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Antinuclear antibody-negative lupus as a distinct diagnostic entity—does it no longer exist?

L.S. Cross, A. Aslam, S.A. Misbah
DOI: http://dx.doi.org/10.1093/qjmed/hch048 303-308 First published online: 20 April 2004


Systemic lupus erythematosus (SLE) is a multi-system autoimmune disorder with protean clinical presentations. Historically, Biett reported the first case of lupus erythematosus in 1833, and Kaposi later described the systemic form in 1872,1 but the varied presentation of this illness has made it a challenging diagnosis for clinicians. The difficulties in the diagnosis of SLE were considerably eased by the demonstration of antinuclear antibodies (ANA) as a marker of lupus, initially in the form of LE cells2 and later by indirect immunofluorescence.3 Since then, ANA positivity has become an important diagnostic criterion for the diagnosis of SLE and officially recognised as such by its inclusion in the American College of Rheumatology's criteria for the classification of this disorder.4,,5

The concept of ANA-negative lupus was first mooted by Koller et al. in 1976, with their description of five patients who were ANA-negative despite having clinical features consistent with SLE.6 Cutaneous features, particularly photosensitivity, appeared to be a predominant feature of this ANA negative group. A succession of reports over the next 10 years suggested that approximately 5% of patients with lupus were ANA-negative. Fessel7 corroborated that finding when he reported 10 cases of persistently ANA-negative SLE (as assessed on human granulocyte substrate) over a period of 10 years. More recently, in 1982 McHardy, Horne and Rennie,8 investigating a cohort of SLE patients in Aberdeenshire, suggested a prevalence of 8.9% for ANA-negative SLE. These findings were based on patients assessed by the modified American Rheumatism Association criteria (later known as the American College of Rheumatology or ACR criteria) for SLE, with ANA determinations performed on rat liver substrate. McHardy et al. justified the alteration of the ACR criteria on the basis that the criteria were conceived to allow comparison of patient groups in clinical trials and population studies rather than as a diagnostic tool.

Gladman and colleagues reported eight ANA-negative cases from 165 SLE patients.9 These patients presented with predominant dermatological and rheumatological symptoms. They remained persistently negative to ANA testing on rat liver and mouse kidney substrate. These findings are consistent with the estimate of 5% of active SLE patients at that time having no detectable ANA. Ferreiro and colleagues felt that the true prevalence of ANA-negative lupus might well exceed 5%, because of the likelihood of underdiagnosis of lupus due to ANA negativity.10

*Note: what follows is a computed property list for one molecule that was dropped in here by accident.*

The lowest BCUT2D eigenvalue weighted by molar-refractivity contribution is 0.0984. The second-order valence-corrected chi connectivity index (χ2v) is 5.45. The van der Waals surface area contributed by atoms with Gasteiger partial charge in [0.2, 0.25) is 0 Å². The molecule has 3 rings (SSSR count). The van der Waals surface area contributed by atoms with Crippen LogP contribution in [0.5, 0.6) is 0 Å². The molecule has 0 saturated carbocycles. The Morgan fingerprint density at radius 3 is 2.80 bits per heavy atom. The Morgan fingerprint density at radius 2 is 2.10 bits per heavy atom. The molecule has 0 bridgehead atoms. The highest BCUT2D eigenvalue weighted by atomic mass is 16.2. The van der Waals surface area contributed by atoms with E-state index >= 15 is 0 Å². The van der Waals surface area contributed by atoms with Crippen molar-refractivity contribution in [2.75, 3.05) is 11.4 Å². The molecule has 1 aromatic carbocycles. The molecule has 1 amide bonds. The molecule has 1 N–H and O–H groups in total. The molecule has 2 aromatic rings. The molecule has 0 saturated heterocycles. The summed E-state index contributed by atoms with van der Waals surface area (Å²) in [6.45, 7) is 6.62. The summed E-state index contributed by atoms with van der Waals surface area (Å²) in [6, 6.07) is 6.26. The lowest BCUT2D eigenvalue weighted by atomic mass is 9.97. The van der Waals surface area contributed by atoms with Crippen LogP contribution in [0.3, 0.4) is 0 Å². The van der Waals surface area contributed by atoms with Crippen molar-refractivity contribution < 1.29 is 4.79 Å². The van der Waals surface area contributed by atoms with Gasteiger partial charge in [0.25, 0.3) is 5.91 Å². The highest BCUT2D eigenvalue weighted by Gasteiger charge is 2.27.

Reports of ANA-negative SLE have dwindled markedly in recent years. To understand this phenomenon, it is important to be aware that previously a variety of substrates were used during ANA determination: rat liver, mouse liver, human spleen, human prostate cell and human granulocytes (Tables 1 and 2). The introduction of Hep-2 cells (a rapidly dividing human epithelial cell line) as a routine substrate for ANA determination has led to a well standardized assay with a marked increase in sensitivity11–,13 over historic substrates.

Authoritative guidelines produced by a panel of experts under the guidance of the College of American Pathologists and the American College of Rheumatology have set a framework for the use and interpretation of ANA testing in the rheumatic diseases.13 This has been echoed by recommendations from an Italian panel of experts on the use of antibody testing,12 which suggest that ANA-negative lupus in the Hep-2 cell era is exceptionally rare.11,13,,14 We felt it would be useful to look at the published evidence on ANA-negative lupus over the past 25 years in the light of these new guidelines, to understand more fully the factors responsible for the changing face of ANA-negative SLE.

Literature search

A search of the MEDLINE database was undertaken to obtain relevant published papers from the medical literature. English language articles from 1966 onwards were selected using the key search-words ‘antinuclear antibody negative lupus’. These papers took the form of case reports and case series, with a small number of review articles. In addition, the related article field was reviewed. Furthermore, the reference lists of pertinent papers were scrutinized. Reference to standard textbooks of rheumatology and comprehensive treatises on lupus15,,16 gave further data. The ACR criteria4,,5 for the classification of SLE were used to assess the validity of the diagnosis in each of the reported cases. On this basis, the reported cases were characterized as likely to be representing either true SLE or questionable SLE. ‘True SLE’ was categorized as those cases that fulfilled four or more ACR criteria, while those that had fewer than four were deemed ‘questionable SLE’.